The companies should, however, stop up now and take a close look at which homogeneous experiences the employees should have in the future, spanning physical, virtual or hybrid attendance – in part based on the experiences from the pandemic thus far. This approach can be compared with the efforts of customer service, online and marketing on providing customers with a homogeneous experience across sales and support channels.
As part of this work, HR, managers, and employees can employ agile working methods to an even greater degree, such as design thinking, employee journey mapping, and hackatons, so as to design the best employee experience of the future.
Accelerate the focus on the employees’ experience with working from home
Working from home has been accelerated during the pandemic, and the expectation is that we will continue to see a significantly increased level of working from home in the future after COVID-19. Several companies have taken great steps with respect to improving their employees’ experience at the point of contact for working from home, with respect to optimization of tables, chairs, internet connection, connection to the workplace, monitor, webcam, lighting, digital collaboration platforms, etc. However, you should ask yourself and the employees if there are further optimization opportunities, for example adjustable office desks, improved internet speeds, and gross salary agreements, so as to provide a sustained excellent experience at this key point of contact.
Similarly, it has become even more important to help the employees master the balance between their work and personal lives. Therefore, it continues to be very important to inspire, train, and help the employees to establish rules that fit their individual lives, so that there is a clear differentiation between when they are at work and when they are off. In this regard, it may, for example, be helpful to pack up the computer after work so as to get the feeling that you have “come home from work”. Furthermore, employees can be encouraged to take breaks throughout the day, and going out for fresh air should be permitted.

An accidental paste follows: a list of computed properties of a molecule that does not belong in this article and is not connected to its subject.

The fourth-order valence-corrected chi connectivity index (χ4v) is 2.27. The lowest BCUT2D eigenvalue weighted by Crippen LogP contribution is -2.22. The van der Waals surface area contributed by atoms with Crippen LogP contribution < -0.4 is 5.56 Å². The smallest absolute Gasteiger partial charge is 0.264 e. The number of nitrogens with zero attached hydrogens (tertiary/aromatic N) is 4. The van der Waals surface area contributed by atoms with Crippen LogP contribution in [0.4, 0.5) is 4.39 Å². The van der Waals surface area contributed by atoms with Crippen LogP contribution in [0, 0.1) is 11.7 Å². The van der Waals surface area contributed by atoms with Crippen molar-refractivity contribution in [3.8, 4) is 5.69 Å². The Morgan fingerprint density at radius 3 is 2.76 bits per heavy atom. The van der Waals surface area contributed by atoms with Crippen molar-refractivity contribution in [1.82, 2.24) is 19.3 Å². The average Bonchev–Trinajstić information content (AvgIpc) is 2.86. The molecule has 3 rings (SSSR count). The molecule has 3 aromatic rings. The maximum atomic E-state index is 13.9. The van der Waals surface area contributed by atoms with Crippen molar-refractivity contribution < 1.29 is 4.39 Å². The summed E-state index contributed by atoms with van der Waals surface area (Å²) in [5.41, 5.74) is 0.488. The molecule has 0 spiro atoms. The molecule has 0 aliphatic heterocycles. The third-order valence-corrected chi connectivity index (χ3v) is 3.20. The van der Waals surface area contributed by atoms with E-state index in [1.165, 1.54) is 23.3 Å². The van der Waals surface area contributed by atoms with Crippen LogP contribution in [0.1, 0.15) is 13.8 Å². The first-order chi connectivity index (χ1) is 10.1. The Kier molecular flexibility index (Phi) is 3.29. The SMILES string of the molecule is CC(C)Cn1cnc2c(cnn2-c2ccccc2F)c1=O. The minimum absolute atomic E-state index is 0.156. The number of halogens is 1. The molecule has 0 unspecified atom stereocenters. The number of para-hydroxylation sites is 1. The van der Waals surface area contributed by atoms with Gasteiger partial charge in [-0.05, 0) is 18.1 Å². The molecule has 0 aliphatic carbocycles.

Personify the employee experience even more
COVID-19 has been an exorbitant, unplanned work experiment, which has resulted in a number of lessons with respect to employee experience. With the introduction of working from home and flexible work hours, a busy family with children has had an easier time managing their day, resulting in more time and energy – both at work and in their personal lives. The young extrovert employees without children have missed their time at the office and the social interaction, while the busy salespersons have realized that it is possible to sell online without always being on the go. The companies have also come to understand that the 8-16 “monitored” work hours at the office are not the best setup.
No two employees are entirely alike and the pandemic has enabled even more individually-customized experiences in the future, where the company’s focus should be on output rather than a strict “one size fits all” attitude to the process and setup. For example, use advanced analysis so as to segment the company’s employees based on different needs, the way it is done for customers. The team leader should involve the individual employee to an even greater degree in two-way communication that takes the employee’s individual needs into account and helps the employee to establish the best employee journey.
The opportunities are vast and can contribute greatly towards future satisfaction & motivation and employee productivity.
Do you want to learn more about good employee experience? Get a free extract from the book “Mastering Employee Experience - 16 specific step to take in your EX transformation” here: